It is unclear how Ed Miliband will react to the proposals.

May2015 is the New Statesman's new elections site. Explore it for data, interviews and ideas on the general election.

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Jeremy Corbyn challenged by Labour MPs to sack Ken Livingstone from defence review

Former mayor of London criticised at PLP meeting over comments on 7 July bombings. 

After Jeremy Corbyn's decision to give Labour MPs a free vote over air strikes in Syria, tonight's Parliamentary Labour Party (PLP) meeting was less fractious than it could have been. But one grandee was still moved to declare that the "ferocity" of the attacks on the leader made it the most "uplifting" he had attended.

Margaret Beckett, the former foreign secretary, told the meeting: "We cannot unite the party if the leader's office is determined to divide us." Several MPs said afterwards that many of those who shared Corbyn's opposition to air strikes believed he had mishandled the process by appealing to MPs over the heads of the shadow cabinet and then to members. David Winnick declared that those who favoured military action faced a "shakedown" and deselection by Momentum activists. "It is completely unacceptable. They are a party within a party," he said of the Corbyn-aligned group. The "huge applause" for Hilary Benn, who favours intervention, far outweighed that for the leader, I'm told. 

There was also loud agreement when Jack Dromey condemned Ken Livingstone for blaming Tony Blair's invasion of Iraq for the 7 July 2005 bombings. Along with Angela Smith MP, Dromey demanded that Livingstone be sacked as the co-chair of Labour's defence review. Significantly, Benn said aftewards that he agreed with every word Dromey had said. Corbyn's office has previously said that it is up to the NEC, not the leader, whether the former London mayor holds the position. In reference to 7 July, an aide repeated Corbyn's statement that he preferred to "remember the brilliant words Ken used after 7/7".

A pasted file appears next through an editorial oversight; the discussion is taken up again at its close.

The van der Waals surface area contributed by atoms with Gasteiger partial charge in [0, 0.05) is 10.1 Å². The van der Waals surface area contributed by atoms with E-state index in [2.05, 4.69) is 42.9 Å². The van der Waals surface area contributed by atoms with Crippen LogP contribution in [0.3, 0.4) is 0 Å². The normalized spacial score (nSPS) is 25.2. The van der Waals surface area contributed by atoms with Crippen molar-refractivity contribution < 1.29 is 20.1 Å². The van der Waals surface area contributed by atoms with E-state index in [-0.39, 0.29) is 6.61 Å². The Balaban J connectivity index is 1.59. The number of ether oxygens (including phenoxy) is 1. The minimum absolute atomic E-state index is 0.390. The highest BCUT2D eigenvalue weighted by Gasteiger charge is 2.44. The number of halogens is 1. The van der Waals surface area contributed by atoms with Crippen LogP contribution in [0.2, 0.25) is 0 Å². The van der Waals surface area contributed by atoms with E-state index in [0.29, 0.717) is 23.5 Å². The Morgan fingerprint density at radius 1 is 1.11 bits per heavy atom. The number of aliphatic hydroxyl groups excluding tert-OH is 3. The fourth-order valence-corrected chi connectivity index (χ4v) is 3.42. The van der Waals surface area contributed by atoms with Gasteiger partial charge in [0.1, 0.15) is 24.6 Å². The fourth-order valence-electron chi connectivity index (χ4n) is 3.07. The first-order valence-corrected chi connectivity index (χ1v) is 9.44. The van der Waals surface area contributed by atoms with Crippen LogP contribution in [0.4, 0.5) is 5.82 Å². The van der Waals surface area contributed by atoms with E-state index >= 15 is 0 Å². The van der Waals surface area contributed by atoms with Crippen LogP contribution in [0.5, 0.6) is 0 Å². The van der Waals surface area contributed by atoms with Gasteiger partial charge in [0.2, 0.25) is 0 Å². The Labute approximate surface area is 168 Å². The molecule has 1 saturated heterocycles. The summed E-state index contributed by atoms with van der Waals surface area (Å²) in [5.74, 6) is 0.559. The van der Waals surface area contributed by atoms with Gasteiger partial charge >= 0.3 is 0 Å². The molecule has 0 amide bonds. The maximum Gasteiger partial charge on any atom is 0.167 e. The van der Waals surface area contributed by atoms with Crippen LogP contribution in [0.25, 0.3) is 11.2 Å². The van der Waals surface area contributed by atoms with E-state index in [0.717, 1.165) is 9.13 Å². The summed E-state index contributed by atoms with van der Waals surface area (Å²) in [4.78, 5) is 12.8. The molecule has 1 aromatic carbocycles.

As on previous occasions, MPs complained that the leader failed to answer the questions that were put to him. A shadow minister told me that he "dodged" one on whether he believed the UK should end air strikes against Isis in Iraq. In reference to Syria, a Corbyn aide said afterwards that "There was significant support for the leader. There was a wide debate, with people speaking on both sides of the arguments." After David Cameron's decision to call a vote on air strikes for Wednesday, leaving only a day for debate, the number of Labour MPs backing intervention is likely to fall. One shadow minister told me that as few as 40-50 may back the government, though most expect the total to be closer to the original figure of 99. 

At the end of another remarkable day in Labour's history, a Corbyn aide concluded: "It was always going to be a bumpy ride when you have a leader who was elected by a large number outside parliament but whose support in the PLP is quite limited. There are a small number who find it hard to come to terms with that result."

George Eaton is political editor of the New Statesman.